Forum Archive : History

Backgammon variants

From:   Raccoon
Address:   racgammon@yacannedmeathoo.com
Date:   22 August 2003
Subject:   Re: Global reply
Forum:   rec.games.backgammon
Google:   eikckv4uikvefnl87ulgqjv7a2c70de652@4ax.com

Alexandre Charitopoulos wrote:
> Oriental playing is not a mere variant but a complete game. I
> distinguish backgammon from tavli. Those are two different games.

Quite so. As you yourself pointed out, the Greek tavli is actually
three different games, one of which -- portes -- closely resembles
backgammon but with certain differences in rules of movement, scoring,
and of course the doubling cube.

Portes, plakoto, fevga, acey-deucey, hypergammon, nackgammon, tapa,
narde, cubeless "backgammon," gul bara, "Russian" backgammon,
trictrac, longgammon, duodecagammon, jacquet and feuga have each their
own rules and likewise demand particular strategies.  Whether you call
any or all of these games "variants," each is a "complete game."

While most discussion in this newsgroup is about "backgammon,"
rec.games.backgammon is certainly the appropriate Usenet forum for
discussion for all variants, if you will excuse the term, of

All variants of the game we play today with two dice, 30 checkers and
24 points stem, as best we can tell, from Middle Eastern board games
much, much older than the middle ages.

One or more forms of the game spread to Egypt, to India, to China, to
Greece, to Rome. The legions of Rome spread "Tabula" through that
empire, and the game seems to have survived the middle ages in at
least some parts of Europe (cit. England, 1025 A.D.). A form of
backgammon called "Nard" appeared, perhaps in the 700s, perhaps in
Persia, and spread eastward and westward with the Moslem expansion and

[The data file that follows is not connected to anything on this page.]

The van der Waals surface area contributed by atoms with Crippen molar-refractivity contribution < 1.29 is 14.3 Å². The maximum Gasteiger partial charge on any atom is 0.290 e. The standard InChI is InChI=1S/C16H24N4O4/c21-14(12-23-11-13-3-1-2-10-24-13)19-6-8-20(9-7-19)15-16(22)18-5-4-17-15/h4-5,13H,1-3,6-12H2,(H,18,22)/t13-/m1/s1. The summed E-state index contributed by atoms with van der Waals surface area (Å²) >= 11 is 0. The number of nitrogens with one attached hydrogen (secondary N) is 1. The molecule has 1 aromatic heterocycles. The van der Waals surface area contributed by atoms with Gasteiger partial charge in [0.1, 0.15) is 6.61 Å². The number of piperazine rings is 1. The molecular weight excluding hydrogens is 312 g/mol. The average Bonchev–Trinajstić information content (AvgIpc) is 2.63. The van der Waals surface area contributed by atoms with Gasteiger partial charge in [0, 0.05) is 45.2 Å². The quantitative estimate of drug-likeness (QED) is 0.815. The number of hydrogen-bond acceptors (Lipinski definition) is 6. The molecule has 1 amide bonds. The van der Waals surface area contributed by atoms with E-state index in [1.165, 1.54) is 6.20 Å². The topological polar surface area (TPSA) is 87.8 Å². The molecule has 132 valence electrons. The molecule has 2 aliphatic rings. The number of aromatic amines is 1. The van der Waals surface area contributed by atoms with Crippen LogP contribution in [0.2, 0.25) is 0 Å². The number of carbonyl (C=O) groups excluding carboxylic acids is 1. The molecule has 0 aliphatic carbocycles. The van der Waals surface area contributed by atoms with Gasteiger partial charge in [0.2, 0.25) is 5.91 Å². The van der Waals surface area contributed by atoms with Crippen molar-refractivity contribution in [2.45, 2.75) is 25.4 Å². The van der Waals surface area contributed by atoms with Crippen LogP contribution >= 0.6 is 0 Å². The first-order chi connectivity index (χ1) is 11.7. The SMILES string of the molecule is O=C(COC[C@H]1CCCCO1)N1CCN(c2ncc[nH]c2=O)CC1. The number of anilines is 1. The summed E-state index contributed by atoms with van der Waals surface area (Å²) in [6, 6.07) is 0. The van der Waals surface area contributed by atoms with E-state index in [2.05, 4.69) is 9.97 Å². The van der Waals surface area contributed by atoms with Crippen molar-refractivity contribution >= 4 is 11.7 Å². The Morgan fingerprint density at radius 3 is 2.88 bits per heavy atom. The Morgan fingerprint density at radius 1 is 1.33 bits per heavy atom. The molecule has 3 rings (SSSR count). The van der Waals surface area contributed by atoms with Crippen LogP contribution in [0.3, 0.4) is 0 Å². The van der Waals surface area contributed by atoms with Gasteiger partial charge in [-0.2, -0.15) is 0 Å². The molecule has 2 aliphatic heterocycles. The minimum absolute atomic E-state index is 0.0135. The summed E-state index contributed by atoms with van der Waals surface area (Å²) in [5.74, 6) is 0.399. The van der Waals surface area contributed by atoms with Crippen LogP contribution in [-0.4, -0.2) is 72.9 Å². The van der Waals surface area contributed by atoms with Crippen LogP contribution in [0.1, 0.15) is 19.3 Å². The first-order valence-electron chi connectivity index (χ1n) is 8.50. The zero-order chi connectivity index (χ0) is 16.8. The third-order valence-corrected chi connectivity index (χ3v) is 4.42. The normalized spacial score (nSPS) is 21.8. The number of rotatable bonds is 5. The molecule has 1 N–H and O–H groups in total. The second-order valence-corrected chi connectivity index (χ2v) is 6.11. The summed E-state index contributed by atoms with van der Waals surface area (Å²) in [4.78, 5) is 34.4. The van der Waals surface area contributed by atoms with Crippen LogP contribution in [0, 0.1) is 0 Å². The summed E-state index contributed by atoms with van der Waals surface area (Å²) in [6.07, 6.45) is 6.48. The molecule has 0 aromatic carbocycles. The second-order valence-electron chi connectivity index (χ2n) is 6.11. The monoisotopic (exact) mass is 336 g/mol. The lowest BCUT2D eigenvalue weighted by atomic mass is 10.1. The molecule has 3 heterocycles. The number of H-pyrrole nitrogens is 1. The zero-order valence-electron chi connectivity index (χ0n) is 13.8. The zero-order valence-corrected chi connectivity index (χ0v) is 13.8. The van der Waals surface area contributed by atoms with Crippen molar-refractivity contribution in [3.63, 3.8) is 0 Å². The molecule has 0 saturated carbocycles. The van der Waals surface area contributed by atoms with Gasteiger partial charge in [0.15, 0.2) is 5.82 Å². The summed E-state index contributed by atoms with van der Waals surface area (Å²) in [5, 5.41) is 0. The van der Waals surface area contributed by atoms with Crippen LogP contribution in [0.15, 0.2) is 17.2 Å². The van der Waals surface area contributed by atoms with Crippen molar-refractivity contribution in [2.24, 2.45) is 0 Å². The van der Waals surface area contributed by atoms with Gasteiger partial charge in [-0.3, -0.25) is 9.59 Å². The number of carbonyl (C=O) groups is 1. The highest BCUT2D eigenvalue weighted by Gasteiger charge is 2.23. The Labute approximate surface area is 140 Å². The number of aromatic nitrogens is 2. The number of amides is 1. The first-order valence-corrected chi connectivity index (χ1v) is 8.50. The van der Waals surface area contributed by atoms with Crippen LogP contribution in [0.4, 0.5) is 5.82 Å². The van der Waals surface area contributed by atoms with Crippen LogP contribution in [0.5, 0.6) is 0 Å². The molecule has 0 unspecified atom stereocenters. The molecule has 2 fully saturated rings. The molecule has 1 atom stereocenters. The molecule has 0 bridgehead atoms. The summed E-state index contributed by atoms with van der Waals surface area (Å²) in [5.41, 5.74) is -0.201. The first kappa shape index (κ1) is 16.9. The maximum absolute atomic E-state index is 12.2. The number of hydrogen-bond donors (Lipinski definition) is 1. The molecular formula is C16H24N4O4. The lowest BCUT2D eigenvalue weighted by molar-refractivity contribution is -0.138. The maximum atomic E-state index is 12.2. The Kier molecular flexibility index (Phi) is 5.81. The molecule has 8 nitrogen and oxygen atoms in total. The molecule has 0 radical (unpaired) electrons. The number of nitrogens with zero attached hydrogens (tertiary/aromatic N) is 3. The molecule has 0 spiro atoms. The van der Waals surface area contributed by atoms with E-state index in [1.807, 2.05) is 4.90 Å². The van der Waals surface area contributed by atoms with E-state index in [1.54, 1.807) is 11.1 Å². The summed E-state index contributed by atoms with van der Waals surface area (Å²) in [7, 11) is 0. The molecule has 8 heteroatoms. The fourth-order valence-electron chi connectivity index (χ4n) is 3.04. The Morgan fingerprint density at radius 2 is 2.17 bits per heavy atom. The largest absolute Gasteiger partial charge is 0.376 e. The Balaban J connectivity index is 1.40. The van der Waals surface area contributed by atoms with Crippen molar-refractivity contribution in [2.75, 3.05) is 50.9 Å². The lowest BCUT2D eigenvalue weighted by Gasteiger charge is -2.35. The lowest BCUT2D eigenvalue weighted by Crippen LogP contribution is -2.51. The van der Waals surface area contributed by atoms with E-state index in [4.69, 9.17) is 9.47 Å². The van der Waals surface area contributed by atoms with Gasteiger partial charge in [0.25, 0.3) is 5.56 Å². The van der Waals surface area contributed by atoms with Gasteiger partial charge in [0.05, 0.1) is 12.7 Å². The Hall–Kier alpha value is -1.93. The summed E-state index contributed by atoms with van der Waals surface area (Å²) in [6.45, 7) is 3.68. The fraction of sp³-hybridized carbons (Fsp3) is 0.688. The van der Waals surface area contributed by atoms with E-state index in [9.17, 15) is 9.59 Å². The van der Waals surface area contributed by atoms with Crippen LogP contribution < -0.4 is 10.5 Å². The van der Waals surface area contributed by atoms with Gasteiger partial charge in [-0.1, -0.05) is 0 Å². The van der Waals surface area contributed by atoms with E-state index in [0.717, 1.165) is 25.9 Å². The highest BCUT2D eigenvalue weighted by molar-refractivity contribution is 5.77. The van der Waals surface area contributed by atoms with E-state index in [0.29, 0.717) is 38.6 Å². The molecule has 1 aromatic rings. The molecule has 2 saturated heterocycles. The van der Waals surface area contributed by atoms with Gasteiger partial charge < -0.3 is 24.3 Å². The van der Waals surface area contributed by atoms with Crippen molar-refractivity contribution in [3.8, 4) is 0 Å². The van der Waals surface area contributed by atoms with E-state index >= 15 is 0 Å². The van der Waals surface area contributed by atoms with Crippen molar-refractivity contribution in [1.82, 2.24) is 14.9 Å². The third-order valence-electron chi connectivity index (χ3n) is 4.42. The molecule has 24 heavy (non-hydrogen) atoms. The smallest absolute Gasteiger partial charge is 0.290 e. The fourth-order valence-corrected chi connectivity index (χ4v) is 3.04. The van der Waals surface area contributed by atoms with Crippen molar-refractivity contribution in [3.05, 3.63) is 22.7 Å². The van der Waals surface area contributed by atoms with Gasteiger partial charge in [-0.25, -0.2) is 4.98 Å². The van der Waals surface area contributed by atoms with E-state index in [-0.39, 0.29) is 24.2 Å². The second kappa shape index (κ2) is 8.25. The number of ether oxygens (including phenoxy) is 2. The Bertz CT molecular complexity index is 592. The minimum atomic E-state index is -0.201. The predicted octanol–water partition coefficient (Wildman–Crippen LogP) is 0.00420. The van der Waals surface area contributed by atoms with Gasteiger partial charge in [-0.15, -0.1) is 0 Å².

the Crusades. Apparently, it is to this later "variant" that we owe
the use of two dice instead of three, and renewed popularity of our
ancient game. The written word "backgammon" appears in English for the
first time in 1645.

You have written of your dislike of "American backgammon" and its
culturally imperialistic doubling cube -- this 1920s late addition
which has disgracefully turned a respectable tavli fit for
grandfathers and coffee drinking friends into a professional,
disreputable gambling game.

Certainly backgammon's doubling cube is an American invention, and it
is a popular invention, and it is a popular gambling device. But
surely gambling on backgammon hardly began with the addition of the
doubling cube! If you are familiar with any of the many online
backgammon servers, you would find players from all over the world,
including Greece, Turkey, Israel, Egypt, enjoying backgammon with the
doubling cube. You would also find that the vast majority of online
players playing with the doubling cube do not gamble. And yet they
enjoy the game. Most online players use backgammon for precisely the
same reason that you find so admirable among cafe players: it's a way
of socializing.
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Backgammon in China  (Mark Driver, Jan 2001) 
Backgammon variants  (Raccoon, Aug 2003) 
Books on the history of backgammon  (Albert Steg, Aug 1998) 
Changes in backgammon over the years  (Joe Russell, July 2009) 
Doubling in the 17th Century?  (David Levy+, Dec 2003)  [GammOnLine forum]
Murray's "History of Boardgames Other than Chess"  (Dean Jameson, Apr 2002) 
Origin of backgammon  (Greycat Sharpclaw, Oct 1997) 
Recent changes  (Joe Russell+, July 2009) 
The effect of bots on the game  (Daniel Murphy+, May 2005)  [GammOnLine forum]
The name "backgammon"  (Jive Dadson+, Dec 2002) 
The name "backgammon"  (Marina Smith, Jan 1998) 
The name "backgammon"  (Albert Steg, Mar 1995) 

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